Queen Máxima of the Netherlands has paid a visit to the Republic of Indonesia as part of her royal duties and has made quite the impression with her economical stance and style choices during her stay from Tuesday 30 August to Thursday 1 September.
The 45-year-old monarch – who has three young daughters with her husband, King Willem-Alexander – spent her last day meeting with Indonesian president Joko Widodo. The pair got along like a house on fire as they sat together in the luxurious grounds of the Presidential Palace in Jakarta, Indonesia.
Máxima discussed new ways to give people access to banks and banking services with the president, and is working worldwide to push inclusive finance, ie. the delivery of services at affordable costs to sections of disadvantaged and low-income segments of society.
The United Nations Secretary-General's Special Advocate for Inclusive Finance for Development (UNDP) addressed the Indonesian FinTech conference on Tuesday. The Dutch queen highlighted the need to implement the national strategy effectively and explore how technological innovations can help improve the situation.
For her meeting with the president, the Máxima looked resplendent in a tropical print long-sleeved dress by Valentino which she previously wore in July. The palm trees and sunset print seemed a fitting choice for her exotic surroundings, and she paired it with elegant red strappy sandals and her blonde hair worn in a half-up, half-down style.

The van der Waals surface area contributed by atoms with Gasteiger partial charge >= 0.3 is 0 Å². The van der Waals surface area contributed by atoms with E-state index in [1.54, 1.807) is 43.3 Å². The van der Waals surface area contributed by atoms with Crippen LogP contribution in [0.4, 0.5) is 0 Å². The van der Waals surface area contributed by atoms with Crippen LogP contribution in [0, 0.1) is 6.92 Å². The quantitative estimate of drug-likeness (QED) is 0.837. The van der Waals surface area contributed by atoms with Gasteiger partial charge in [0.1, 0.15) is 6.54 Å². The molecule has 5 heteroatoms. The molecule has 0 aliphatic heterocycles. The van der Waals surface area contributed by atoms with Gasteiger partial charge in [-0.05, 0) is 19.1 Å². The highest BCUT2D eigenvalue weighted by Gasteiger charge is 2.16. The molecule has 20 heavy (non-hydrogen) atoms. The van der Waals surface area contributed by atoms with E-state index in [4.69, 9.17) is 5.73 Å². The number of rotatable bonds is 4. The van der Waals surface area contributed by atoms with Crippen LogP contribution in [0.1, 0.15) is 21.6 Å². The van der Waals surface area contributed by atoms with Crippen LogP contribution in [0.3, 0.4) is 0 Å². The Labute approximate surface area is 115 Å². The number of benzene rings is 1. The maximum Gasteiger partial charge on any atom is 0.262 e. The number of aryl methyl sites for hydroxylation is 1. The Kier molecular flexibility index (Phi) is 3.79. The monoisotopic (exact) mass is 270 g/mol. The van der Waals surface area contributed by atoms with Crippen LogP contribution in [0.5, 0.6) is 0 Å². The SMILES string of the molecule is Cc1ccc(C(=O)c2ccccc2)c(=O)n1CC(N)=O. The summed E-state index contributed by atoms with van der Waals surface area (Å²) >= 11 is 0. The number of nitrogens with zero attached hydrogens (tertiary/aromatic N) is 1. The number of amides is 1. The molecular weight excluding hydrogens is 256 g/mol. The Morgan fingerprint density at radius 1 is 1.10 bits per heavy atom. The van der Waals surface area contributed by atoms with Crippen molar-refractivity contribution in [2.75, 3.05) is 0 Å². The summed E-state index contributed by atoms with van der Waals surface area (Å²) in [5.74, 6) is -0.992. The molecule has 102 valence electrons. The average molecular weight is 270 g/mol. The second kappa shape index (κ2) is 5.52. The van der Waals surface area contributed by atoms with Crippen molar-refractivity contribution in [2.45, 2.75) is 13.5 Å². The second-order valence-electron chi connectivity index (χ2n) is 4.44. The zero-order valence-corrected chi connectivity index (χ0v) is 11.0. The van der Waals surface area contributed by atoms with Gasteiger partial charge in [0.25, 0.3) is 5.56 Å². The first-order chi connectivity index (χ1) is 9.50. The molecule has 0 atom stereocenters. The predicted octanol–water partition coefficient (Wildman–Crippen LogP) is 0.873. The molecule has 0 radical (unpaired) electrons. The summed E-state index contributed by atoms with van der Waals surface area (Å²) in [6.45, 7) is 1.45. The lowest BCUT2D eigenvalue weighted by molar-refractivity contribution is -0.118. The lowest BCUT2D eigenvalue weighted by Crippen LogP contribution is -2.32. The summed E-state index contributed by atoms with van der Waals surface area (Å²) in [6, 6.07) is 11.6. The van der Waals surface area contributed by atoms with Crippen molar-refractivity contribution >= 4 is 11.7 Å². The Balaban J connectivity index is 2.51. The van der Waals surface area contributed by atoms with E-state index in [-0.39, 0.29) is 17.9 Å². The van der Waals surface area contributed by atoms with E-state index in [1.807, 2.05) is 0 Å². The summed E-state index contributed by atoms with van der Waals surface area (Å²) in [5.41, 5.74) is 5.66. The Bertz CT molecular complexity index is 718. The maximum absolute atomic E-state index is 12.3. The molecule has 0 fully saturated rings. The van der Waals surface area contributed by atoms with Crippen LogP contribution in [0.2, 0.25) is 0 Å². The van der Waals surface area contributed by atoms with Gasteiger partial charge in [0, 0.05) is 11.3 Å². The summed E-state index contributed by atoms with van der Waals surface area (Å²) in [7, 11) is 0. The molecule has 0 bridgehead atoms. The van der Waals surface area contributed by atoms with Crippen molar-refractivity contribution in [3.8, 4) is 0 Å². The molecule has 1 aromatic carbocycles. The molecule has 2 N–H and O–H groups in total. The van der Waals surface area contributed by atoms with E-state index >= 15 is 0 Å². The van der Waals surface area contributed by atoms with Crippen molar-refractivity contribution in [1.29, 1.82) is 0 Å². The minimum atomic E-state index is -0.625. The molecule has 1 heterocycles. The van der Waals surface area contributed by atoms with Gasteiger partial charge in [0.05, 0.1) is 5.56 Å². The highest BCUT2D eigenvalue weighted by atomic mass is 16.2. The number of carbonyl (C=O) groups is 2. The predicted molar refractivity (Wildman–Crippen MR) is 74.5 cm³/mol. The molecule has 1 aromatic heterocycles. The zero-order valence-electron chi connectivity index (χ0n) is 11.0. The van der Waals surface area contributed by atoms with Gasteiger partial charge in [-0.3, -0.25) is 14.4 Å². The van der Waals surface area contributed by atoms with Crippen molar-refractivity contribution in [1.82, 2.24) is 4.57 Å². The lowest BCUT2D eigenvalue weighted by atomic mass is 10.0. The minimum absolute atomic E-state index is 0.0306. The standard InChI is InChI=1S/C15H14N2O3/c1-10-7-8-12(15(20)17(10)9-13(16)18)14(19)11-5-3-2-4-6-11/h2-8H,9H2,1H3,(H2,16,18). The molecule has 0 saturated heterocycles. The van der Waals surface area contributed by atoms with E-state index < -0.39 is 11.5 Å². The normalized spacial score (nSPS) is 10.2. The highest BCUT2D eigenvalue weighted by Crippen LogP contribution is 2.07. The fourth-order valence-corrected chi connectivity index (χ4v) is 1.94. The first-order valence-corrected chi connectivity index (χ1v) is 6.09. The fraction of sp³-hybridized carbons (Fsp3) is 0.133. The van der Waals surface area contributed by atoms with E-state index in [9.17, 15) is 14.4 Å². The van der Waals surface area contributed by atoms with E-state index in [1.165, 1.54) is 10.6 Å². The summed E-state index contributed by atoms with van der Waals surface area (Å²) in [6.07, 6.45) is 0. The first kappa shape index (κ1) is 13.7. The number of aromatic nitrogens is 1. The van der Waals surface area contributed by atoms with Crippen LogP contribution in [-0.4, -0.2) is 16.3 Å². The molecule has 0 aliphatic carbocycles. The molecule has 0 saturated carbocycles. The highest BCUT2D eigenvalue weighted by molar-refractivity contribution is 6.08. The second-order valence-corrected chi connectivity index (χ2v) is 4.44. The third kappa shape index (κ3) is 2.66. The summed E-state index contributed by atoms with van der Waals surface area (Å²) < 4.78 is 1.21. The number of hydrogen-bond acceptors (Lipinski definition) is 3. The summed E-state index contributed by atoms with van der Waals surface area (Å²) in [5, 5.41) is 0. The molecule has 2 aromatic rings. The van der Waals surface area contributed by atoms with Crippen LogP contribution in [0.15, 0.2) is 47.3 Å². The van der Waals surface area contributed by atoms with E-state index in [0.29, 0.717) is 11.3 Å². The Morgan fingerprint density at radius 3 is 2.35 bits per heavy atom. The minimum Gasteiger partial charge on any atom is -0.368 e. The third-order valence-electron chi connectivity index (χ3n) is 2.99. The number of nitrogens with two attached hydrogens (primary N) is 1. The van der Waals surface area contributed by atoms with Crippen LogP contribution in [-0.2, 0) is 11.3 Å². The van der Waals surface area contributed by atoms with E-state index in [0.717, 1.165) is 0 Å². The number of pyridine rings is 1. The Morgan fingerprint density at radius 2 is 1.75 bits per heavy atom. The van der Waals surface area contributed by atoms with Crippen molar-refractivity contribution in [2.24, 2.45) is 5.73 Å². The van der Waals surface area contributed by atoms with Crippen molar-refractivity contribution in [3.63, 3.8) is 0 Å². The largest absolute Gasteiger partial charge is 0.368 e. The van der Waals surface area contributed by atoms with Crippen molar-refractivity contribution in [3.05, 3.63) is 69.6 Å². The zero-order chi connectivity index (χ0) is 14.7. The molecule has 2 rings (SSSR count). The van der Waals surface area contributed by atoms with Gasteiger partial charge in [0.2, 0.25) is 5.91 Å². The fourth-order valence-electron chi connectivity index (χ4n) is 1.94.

But Her Majesty made it clear she was there to talk politics rather than fashion – with her firm belief that the poorest people in the world can improve their quality of life by having access to small loans and bank accounts. Máxima is well equipped for such conversations as she has a degree in Economics, along with a Master's degree. She subsequently worked for large international finance companies in Argentina, New York and Brussels.
She believes Indonesia will continue to focus on modern financial solutions and online banking – a good solution for the world's fourth most populous country – and island nation where physical banks are mostly out of reach. The government will soon be launching a national strategy for inclusive finance to improve the country's economic position.
On Wednesday 31 August, Máxima visited several shopkeepers who also operate as banking agents and have expanded their stores due to a special loan for small businesses. This means that customers can deposit, withdraw and save money and take out insurance there, making it all the more accessible to Indonesian people.
She also visited a school project outside Jakarta regarding the issue, along with round-table discussions with representatives of the Ministry of Finance, Bank Indonesia (the central bank), financial organisations, telecom companies and microfinance institutions.